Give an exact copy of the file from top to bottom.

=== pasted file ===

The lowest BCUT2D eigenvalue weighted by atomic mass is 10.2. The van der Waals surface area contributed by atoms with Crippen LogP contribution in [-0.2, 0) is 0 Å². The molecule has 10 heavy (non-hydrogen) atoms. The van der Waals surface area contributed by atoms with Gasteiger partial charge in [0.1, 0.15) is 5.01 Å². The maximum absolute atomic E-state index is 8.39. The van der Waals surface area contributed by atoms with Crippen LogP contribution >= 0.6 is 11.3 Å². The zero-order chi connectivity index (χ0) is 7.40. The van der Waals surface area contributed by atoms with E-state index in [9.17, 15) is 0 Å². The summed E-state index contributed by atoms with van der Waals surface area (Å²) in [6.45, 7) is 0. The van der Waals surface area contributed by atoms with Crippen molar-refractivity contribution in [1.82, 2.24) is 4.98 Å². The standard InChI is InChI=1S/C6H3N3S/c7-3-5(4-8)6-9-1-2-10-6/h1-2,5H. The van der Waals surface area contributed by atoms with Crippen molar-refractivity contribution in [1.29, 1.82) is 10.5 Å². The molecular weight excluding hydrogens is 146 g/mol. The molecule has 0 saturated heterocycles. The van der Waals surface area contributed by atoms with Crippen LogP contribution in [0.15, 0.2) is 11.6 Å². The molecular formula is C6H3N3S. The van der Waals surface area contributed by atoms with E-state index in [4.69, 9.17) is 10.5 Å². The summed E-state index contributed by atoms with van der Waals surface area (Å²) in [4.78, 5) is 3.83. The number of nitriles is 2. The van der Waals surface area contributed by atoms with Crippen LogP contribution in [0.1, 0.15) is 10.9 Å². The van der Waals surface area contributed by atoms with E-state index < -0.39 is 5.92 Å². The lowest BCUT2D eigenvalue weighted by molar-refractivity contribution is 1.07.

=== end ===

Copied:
The lowest BCUT2D eigenvalue weighted by atomic mass is 10.2. The van der Waals surface area contributed by atoms with Crippen LogP contribution in [-0.2, 0) is 0 Å². The molecule has 10 heavy (non-hydrogen) atoms. The van der Waals surface area contributed by atoms with Gasteiger partial charge in [0.1, 0.15) is 5.01 Å². The maximum absolute atomic E-state index is 8.39. The van der Waals surface area contributed by atoms with Crippen LogP contribution >= 0.6 is 11.3 Å². The zero-order chi connectivity index (χ0) is 7.40. The van der Waals surface area contributed by atoms with E-state index in [9.17, 15) is 0 Å². The summed E-state index contributed by atoms with van der Waals surface area (Å²) in [6.45, 7) is 0. The van der Waals surface area contributed by atoms with Crippen molar-refractivity contribution in [1.82, 2.24) is 4.98 Å². The standard InChI is InChI=1S/C6H3N3S/c7-3-5(4-8)6-9-1-2-10-6/h1-2,5H. The van der Waals surface area contributed by atoms with Crippen molar-refractivity contribution in [1.29, 1.82) is 10.5 Å². The molecular weight excluding hydrogens is 146 g/mol. The molecule has 0 saturated heterocycles. The van der Waals surface area contributed by atoms with Crippen LogP contribution in [0.15, 0.2) is 11.6 Å². The molecular formula is C6H3N3S. The van der Waals surface area contributed by atoms with E-state index in [4.69, 9.17) is 10.5 Å². The summed E-state index contributed by atoms with van der Waals surface area (Å²) in [4.78, 5) is 3.83. The number of nitriles is 2. The van der Waals surface area contributed by atoms with Crippen LogP contribution in [0.1, 0.15) is 10.9 Å². The van der Waals surface area contributed by atoms with E-state index < -0.39 is 5.92 Å². The lowest BCUT2D eigenvalue weighted by molar-refractivity contribution is 1.07.